A bit more work than corned venison, but the result is simply spectacular in flavor and texture. Corned is no slouch, but side by side? I’m on “Team Pastrami”.
This recipe is started with the excellent “
Last Meal Ribs”
recipe from AmazingRibs.com (a great site). I’m putting it here as a starting place to experiment with changes.
Baby backs lie near the spine, and weigh roughly 1.75 lbs per rack. That is the base amount for this recipe.
Spareribs are “below” the baby backs, running all the way down the chest. They may weigh around 4 lbs.
St. Louis Cut Ribs are spareribs with the tips removed so they form a nice rectangular rack. Some call them “center cut ribs”. They are the meatiest and most flavorful ribs. They probably average around 2.5 lbs per rack.
Baby Backs are a bit leaner, smaller, and cook faster. If you get spare ribs you can always cut them into St. Louis style yourself and use the trimmed-off parts as secondary “scooby snack” ribs.
Whichever rib type, adjust the recipe to reflect the actual weight you are preparing.
Serving size? Depends on your audience and what else you’re serving. A minimum of 2 ribs per person if they’re an appetizer. For an entree, maybe 1.5 lbs per adult. But if they are as good as they should be, some folks (like, uh, me) will eat a whole rack given the chance.
A good Reuben is one of the best sandwiches on the planet. And corned venison (or even better, venison pastrami!) gives corned beef a run for its money as the star of the Reuben show. And please join me in my sacred quest to end Read More …
I’ve been tweaking this recipe for years, and finally have it where I want it. More than one person has told me it’s the best they’ve ever had. One of the breakthroughs was learning about Encapsulated Citric Acid (ECA), which brings a satisfying “tang” to Read More …
Serve it as rare as you like!
Lasagna takes some work – but 2 is not much more hassle than 1. It freezes very well, so I always double up.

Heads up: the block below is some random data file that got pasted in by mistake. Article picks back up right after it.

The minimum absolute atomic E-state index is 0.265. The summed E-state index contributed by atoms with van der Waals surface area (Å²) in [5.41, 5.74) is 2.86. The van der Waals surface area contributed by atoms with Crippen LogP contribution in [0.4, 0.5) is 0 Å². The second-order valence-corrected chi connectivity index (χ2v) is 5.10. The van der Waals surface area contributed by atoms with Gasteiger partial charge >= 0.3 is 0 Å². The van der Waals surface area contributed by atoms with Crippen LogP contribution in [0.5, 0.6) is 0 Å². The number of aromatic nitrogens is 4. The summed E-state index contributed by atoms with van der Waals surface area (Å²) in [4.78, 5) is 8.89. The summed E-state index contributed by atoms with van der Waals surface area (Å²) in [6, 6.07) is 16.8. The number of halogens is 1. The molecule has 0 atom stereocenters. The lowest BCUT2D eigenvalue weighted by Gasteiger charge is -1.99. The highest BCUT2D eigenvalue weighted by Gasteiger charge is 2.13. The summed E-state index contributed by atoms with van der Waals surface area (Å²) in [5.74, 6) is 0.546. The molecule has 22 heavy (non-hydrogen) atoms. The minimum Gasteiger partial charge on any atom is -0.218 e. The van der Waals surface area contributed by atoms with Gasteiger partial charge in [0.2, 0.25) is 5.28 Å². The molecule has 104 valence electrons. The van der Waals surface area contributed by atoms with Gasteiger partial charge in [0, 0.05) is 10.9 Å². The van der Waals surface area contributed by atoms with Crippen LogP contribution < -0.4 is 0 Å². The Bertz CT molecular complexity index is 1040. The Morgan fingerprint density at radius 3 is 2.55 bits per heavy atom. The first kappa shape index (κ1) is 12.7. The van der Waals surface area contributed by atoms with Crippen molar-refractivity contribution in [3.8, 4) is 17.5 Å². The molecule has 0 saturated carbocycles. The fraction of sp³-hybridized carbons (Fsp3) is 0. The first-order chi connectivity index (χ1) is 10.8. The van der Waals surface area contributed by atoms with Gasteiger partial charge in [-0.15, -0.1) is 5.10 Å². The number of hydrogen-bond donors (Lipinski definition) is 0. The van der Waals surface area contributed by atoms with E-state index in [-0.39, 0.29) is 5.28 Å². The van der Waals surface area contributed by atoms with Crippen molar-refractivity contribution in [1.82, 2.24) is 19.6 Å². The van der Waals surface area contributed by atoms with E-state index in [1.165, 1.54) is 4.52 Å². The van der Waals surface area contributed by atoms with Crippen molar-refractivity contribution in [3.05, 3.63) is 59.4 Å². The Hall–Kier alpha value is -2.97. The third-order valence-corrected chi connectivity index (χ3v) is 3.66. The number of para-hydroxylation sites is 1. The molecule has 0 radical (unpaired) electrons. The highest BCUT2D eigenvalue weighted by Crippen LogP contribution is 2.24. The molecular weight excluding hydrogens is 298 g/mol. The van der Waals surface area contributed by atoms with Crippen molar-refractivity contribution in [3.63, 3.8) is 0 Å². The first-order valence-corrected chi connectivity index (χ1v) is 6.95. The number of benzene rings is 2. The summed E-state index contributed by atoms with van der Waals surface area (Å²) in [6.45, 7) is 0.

This is an Italian meat sauce suitable for spaghetti, lasagna, ravioli, whatever. It uses an “Equalizer” technique I stumbled upon by accident.
Nearly any boneless meat can be made “Schnitzel” style. We use wild turkey breast as an example here, but many other meats work fine. It’s just a generic term meaning a boneless cut of meat (normally without much connective tissue) pounded to make thin and Read More …
A marveous breakfast treat.
The secret to good chili is the right mix of chiles! (who knew?)
Corned venison is as simple as it is delicious. We’ve all met people who claim not to like venison. I’ve never seen anyone fail to light up with their first bite of corned venison. Many cuts work well, but a boneless roast from the hindquarter Read More …
Add 1 tsp per ¼ lb of ground meat, and —poof— instant fresh breakfast sausage! Make up a batch of this spice mix ahead of time to use as needed.
There are as many jerky recipes as there are people making jerky. This basic recipe is great “as is” but also a fine platform for tinkering.
Meat and veggies on a stick over a grill. What’s not to love? Boneless dove breasts are delicious and the perfect size. But this recipe includes a game changing trick (see what I did there?) that works with any kabob-based culinary adventure.
This is a standard recipe meant for chicken breast or veal, both naturally quite tender. Venison or any tough cut should be tenderized first unless you have an exceptionally tender cut.
This is a great way to show off tougher venison steaks, like rounds. Even a tough old buck that chews like a superball will be fork tender and delicious. It also works for steaks with lots of connective tissue, like sirloin or shoulder. It’s serious Read More …
Venison stock is the perfect base for this simple but fantastic traditional recipe.
This coaxes even a tough old gobbler into something tender, moist and flavorful. This works best with legs and thighs, but also very well with breast.
This elegant sausage highlights and complements the flavor of venison with juniper berries, rosemary, wine and brandy. Many venison sausage recipes almost seem to apologize for the venison — either masking it with heavy spices or shoehorning it into recipes designed around other meats.
This is a basic recipe for brown stock, using bones and meat from just about any seafood, game, or livestock. Click here for a detailed treatise on stock.